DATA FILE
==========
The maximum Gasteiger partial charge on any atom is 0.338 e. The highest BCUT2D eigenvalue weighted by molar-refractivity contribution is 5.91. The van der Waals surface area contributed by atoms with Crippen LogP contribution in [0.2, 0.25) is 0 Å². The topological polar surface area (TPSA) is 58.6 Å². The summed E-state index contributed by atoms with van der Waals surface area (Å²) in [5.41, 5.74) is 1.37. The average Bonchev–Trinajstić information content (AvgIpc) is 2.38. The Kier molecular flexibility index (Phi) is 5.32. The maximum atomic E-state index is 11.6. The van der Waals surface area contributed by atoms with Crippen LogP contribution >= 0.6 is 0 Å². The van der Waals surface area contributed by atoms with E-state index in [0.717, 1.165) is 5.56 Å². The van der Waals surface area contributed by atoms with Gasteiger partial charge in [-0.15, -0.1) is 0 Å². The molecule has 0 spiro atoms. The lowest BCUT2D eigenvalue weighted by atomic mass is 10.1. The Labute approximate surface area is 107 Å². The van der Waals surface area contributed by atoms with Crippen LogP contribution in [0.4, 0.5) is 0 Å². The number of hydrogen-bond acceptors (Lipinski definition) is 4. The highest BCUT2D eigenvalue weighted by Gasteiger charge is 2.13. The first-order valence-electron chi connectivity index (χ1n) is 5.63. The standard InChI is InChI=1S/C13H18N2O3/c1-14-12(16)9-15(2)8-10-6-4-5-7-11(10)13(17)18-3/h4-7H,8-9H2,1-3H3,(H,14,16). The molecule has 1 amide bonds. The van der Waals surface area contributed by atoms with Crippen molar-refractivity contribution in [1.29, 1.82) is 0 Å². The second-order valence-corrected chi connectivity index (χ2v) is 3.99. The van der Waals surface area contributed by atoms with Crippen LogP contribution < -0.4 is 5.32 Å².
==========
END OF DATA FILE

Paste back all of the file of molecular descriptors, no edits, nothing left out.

The maximum Gasteiger partial charge on any atom is 0.338 e. The highest BCUT2D eigenvalue weighted by molar-refractivity contribution is 5.91. The van der Waals surface area contributed by atoms with Crippen LogP contribution in [0.2, 0.25) is 0 Å². The topological polar surface area (TPSA) is 58.6 Å². The summed E-state index contributed by atoms with van der Waals surface area (Å²) in [5.41, 5.74) is 1.37. The average Bonchev–Trinajstić information content (AvgIpc) is 2.38. The Kier molecular flexibility index (Phi) is 5.32. The maximum atomic E-state index is 11.6. The van der Waals surface area contributed by atoms with Crippen LogP contribution >= 0.6 is 0 Å². The van der Waals surface area contributed by atoms with E-state index in [0.717, 1.165) is 5.56 Å². The van der Waals surface area contributed by atoms with Gasteiger partial charge in [-0.15, -0.1) is 0 Å². The molecule has 0 spiro atoms. The lowest BCUT2D eigenvalue weighted by atomic mass is 10.1. The Labute approximate surface area is 107 Å². The van der Waals surface area contributed by atoms with Crippen LogP contribution in [0.4, 0.5) is 0 Å². The number of hydrogen-bond acceptors (Lipinski definition) is 4. The highest BCUT2D eigenvalue weighted by Gasteiger charge is 2.13. The first-order valence-electron chi connectivity index (χ1n) is 5.63. The standard InChI is InChI=1S/C13H18N2O3/c1-14-12(16)9-15(2)8-10-6-4-5-7-11(10)13(17)18-3/h4-7H,8-9H2,1-3H3,(H,14,16). The molecule has 1 amide bonds. The van der Waals surface area contributed by atoms with Crippen molar-refractivity contribution in [1.29, 1.82) is 0 Å². The second-order valence-corrected chi connectivity index (χ2v) is 3.99. The van der Waals surface area contributed by atoms with Crippen LogP contribution < -0.4 is 5.32 Å².